Sunday, 31 January 2010

So, those times

when you're at your computer, supposed to be writing, but you just think you might as well just check your emails very quickly, so you do, and it turns out you haven't had any emails in the 20 minutes since you last checked so you think you should probably just go on facebook to see if anything has happened to one of your not-even-a-friend-just-someone-you-went-to-school-with-15-years-ago-friends and their status updates like "gonna get rite pissed tonite lol bring it on" and now you're on you might as well read everyone's status updates anyway and all the comments from other people you don't know have never met will never meet then after an impossible to measure amount of time something inside you clicks and you feel a bit like a spy and a lot dirty for foraging around other people's lives so you get out of there asap and check your email again then maybe bbc news just in case something massive has happened in the world and while you're there you might as well check the 'entertainment' news and maybe make yourself feel a bit better by clicking on 'arts and culture' til you realise you've never actually heard of anything in that section really so you check your emails again and think 'that's enough now, internet! Leave me alone: I must write.' (a blog post)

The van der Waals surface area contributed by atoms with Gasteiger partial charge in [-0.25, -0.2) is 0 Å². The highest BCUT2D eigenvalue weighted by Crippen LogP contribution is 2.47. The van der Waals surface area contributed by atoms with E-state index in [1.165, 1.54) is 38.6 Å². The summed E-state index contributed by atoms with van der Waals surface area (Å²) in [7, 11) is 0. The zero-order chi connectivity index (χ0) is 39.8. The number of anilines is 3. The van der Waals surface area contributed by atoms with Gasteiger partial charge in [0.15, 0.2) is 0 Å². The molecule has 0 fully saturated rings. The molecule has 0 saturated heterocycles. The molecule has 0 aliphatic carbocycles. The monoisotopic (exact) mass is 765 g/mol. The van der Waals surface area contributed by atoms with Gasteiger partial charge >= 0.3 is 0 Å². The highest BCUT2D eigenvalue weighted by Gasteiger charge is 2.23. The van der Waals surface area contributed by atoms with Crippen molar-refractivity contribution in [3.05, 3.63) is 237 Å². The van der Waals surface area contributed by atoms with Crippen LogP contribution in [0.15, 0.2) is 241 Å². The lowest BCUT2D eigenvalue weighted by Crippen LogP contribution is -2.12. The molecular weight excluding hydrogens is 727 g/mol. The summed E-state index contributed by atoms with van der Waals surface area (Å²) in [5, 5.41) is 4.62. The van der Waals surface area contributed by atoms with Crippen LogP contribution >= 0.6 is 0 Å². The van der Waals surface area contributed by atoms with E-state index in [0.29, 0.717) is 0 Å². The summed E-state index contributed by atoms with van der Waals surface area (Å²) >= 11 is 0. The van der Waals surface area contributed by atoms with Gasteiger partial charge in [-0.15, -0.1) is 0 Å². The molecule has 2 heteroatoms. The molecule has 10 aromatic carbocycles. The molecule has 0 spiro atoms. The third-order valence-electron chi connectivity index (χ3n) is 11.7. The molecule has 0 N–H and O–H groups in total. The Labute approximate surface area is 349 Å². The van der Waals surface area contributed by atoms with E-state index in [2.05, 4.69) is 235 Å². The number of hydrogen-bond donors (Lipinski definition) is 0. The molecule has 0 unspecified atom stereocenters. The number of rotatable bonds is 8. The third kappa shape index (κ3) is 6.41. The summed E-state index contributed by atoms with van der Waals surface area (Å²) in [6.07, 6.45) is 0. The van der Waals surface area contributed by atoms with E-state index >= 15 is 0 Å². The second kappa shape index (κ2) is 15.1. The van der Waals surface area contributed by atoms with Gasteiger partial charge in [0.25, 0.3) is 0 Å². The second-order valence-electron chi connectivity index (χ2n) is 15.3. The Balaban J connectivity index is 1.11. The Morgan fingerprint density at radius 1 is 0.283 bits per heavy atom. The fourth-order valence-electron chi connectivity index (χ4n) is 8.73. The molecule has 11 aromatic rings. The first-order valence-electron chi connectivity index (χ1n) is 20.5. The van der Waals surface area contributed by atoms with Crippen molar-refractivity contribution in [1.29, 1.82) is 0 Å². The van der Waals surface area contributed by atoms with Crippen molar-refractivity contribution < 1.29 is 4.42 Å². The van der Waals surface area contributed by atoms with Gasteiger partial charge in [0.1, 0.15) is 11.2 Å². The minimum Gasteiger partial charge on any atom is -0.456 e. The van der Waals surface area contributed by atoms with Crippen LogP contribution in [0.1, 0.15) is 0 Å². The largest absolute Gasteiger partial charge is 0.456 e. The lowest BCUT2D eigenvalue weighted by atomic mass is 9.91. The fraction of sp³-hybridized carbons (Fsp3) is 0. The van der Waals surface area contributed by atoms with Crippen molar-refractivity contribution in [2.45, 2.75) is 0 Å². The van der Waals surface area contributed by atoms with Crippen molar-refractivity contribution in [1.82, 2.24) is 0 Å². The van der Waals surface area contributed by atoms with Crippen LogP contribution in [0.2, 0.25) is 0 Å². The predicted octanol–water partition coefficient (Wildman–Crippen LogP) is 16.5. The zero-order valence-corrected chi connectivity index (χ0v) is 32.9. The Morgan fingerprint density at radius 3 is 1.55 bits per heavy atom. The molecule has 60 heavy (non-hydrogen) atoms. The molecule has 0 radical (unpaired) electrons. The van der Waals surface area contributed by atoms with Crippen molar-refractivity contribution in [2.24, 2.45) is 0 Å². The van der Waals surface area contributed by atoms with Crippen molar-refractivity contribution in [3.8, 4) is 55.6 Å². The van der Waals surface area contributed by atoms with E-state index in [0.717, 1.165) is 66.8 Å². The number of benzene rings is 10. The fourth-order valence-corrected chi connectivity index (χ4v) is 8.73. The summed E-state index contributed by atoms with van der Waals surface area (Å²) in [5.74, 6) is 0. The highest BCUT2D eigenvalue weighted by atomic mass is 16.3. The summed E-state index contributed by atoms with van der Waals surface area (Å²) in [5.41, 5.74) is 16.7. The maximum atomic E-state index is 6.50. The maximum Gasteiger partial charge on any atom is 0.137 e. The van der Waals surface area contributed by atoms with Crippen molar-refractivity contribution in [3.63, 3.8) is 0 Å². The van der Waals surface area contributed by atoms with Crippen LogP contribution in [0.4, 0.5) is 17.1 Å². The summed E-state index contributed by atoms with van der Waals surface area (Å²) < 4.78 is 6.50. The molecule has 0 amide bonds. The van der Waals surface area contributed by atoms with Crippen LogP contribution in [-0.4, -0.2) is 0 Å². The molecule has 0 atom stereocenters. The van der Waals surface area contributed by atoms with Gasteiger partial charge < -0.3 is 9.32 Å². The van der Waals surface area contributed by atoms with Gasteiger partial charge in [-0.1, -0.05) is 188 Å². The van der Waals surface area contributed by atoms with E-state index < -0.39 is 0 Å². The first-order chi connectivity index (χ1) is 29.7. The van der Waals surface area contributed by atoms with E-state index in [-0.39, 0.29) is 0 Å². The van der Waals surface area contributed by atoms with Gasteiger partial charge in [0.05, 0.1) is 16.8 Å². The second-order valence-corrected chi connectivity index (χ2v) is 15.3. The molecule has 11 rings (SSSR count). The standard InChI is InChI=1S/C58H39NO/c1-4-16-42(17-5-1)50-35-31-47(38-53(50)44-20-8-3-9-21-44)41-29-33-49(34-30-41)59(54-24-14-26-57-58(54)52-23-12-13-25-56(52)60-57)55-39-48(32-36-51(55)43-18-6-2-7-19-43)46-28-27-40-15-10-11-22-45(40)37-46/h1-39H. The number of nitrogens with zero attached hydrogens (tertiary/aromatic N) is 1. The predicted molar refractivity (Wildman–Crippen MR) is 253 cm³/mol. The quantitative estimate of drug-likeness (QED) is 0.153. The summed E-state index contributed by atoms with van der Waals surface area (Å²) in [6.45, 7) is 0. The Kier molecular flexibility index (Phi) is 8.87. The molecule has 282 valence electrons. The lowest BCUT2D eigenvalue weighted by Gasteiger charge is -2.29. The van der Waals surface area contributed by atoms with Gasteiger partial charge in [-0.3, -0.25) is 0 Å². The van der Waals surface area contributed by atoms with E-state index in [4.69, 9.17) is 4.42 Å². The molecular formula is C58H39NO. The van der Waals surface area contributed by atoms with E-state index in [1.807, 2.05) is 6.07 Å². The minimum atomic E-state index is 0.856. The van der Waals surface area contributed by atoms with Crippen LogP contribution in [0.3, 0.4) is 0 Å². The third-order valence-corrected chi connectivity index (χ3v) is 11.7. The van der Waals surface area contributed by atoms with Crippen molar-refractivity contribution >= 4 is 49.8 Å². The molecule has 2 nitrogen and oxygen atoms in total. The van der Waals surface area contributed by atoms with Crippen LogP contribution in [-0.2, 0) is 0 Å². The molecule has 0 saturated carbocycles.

Wednesday, 27 January 2010

a few hours left

til the deadline of the 100 Stories for Haiti Project - send a short story of up to 1000 words, with 'hope' at its centre. 100 will be selected for publication, profits to be donated to the Haiti disaster fund. See here for full details.

I felt a little surprised when I looked over my 'completed but unpublished' folder - I can't really say that 'hope' features in any of the stories I've written. Which is odd because I don't consider myself to write about people or situations that are, erm, without hope. Maybe it's just because it's clearly stated in the guidelines, though obvious why, it's still an unusual thing to look for in your writing. Or just something I personally haven't thought about being or not being in my work.

I reworked a very short story that felt as close to the brief as I could get without feeling too unlike me. I'm not sure it's what they're looking for but I'm glad to have subbed the first piece of work I've subbed in a while there.

Good luck to anyone else entering.

Monday, 25 January 2010

Tell me how you write - Part 2 - Nik Perring